Opera and international nonprofit organization, Worldreader, are expanding access to ebooks for children and students via the Opera Mini browser in the midst of the coronavirus outbreak, the Vanguard news reports.
Starting this week, Worldreader will offer a new selection of ebooks to Opera Mini users as well as a brand new web app designed for children.
The regular version of the Worldreader app provides ebooks for young adult readers. It features hundreds of books for learning and pleasure, in categories including Learn, Health, and Career.
Over 100,000 people already read from it each month, with new readers joining every day. The new app, BookSmart, from Worldreader, offers a wide variety of ebooks dedicated to children. Both apps can be accessed from the Opera Mini browser, after tapping on the Worldreader speed dial icon
Once accessed, users will be able to access the new children’s version of the BookSmart app.
“When considering how to mitigate learning loss in a pandemic, it should be a top priority to address supporting reading skills and engagement with books, bridging the gap until schools are in session again,” said Rebecca Chandler Leege, Worldreader’s Chief Impact Officer.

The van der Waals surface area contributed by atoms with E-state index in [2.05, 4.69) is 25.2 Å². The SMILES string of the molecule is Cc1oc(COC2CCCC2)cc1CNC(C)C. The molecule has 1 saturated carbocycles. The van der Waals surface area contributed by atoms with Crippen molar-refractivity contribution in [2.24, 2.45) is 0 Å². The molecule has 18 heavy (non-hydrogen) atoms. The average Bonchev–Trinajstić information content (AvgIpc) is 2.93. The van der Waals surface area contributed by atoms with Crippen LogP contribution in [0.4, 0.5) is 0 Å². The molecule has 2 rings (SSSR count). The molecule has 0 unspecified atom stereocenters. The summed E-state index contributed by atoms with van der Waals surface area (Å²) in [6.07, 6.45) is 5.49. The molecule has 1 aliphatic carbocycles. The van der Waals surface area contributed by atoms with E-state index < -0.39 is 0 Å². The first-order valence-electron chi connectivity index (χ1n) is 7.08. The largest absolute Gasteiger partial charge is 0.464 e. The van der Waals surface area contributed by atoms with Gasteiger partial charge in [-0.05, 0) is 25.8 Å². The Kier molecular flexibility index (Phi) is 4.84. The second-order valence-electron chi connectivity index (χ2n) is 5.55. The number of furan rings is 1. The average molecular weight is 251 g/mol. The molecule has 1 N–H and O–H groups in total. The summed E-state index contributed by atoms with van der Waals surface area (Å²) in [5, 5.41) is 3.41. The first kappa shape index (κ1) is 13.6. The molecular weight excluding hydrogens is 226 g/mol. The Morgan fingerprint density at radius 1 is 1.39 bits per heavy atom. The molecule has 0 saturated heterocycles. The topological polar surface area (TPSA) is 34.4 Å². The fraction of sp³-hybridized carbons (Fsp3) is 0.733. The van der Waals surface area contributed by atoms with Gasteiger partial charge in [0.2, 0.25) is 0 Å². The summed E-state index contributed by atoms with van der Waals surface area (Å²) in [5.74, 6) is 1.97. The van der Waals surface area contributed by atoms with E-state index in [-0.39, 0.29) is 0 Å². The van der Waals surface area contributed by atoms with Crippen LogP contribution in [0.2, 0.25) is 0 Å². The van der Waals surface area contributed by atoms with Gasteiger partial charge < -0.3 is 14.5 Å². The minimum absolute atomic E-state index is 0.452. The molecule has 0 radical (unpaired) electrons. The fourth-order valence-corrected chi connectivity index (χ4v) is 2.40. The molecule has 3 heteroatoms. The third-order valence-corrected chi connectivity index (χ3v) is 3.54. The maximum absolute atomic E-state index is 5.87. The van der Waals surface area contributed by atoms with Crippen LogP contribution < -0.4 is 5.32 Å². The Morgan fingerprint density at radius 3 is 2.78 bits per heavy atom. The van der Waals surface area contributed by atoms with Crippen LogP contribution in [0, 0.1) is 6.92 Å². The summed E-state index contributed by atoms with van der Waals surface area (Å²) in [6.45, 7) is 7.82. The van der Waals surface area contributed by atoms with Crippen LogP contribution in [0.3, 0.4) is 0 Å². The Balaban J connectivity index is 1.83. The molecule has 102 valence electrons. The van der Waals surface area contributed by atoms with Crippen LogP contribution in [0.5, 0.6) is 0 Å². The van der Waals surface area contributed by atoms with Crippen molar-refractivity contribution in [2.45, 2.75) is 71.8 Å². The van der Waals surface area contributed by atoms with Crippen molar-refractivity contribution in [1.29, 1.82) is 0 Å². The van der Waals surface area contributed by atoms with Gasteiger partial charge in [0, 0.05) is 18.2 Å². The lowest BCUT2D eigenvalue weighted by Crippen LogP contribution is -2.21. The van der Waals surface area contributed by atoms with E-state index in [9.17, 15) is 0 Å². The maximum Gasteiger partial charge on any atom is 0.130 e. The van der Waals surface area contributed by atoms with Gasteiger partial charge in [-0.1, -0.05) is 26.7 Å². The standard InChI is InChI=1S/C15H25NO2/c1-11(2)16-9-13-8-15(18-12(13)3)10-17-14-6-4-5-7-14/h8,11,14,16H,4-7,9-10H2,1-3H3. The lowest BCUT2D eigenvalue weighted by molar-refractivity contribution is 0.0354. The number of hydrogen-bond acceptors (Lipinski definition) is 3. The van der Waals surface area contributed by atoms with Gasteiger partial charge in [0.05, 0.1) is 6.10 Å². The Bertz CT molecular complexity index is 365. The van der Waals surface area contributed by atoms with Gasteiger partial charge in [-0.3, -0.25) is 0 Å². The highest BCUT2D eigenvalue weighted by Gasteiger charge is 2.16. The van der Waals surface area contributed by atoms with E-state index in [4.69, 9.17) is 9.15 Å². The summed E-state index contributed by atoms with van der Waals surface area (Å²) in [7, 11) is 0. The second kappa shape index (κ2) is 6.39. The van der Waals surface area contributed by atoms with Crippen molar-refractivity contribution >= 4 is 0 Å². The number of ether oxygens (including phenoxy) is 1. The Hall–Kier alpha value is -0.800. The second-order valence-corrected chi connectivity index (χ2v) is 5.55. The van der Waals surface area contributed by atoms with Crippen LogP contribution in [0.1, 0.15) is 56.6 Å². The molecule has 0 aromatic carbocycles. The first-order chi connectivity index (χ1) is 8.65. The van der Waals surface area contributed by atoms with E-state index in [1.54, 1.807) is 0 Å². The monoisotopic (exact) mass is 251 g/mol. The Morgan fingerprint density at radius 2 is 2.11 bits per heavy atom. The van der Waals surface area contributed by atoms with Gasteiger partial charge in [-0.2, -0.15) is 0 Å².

“Through mobile technology, we are able to support the distribution of ebooks and attend the needs of millions thanks to the massive reach of the Opera Mini browser in Africa,” she said.
According to UNESCO, as at 24 March 2020, 82% of the world’s learners have been shut out of traditional schooling and education programs due to social distancing. School closures can result in significant learning loss for students.
In response to this global health crisis, UNESCO is supporting the implementation of large-scale distance learning programs and recommending open educational applications and platforms that schools and teachers can use to reach learners remotely.
Since 2015, Opera and Worldreader have successfully promoted literacy worldwide, with greater attention in Africa to enable millions of people to read free books.
However, there are several barriers in certain African communities to access online educational materials, especially when schools are shut down. High data costs, basic phones, and slow mobile networks are some of the main difficulties for accessing educational online content.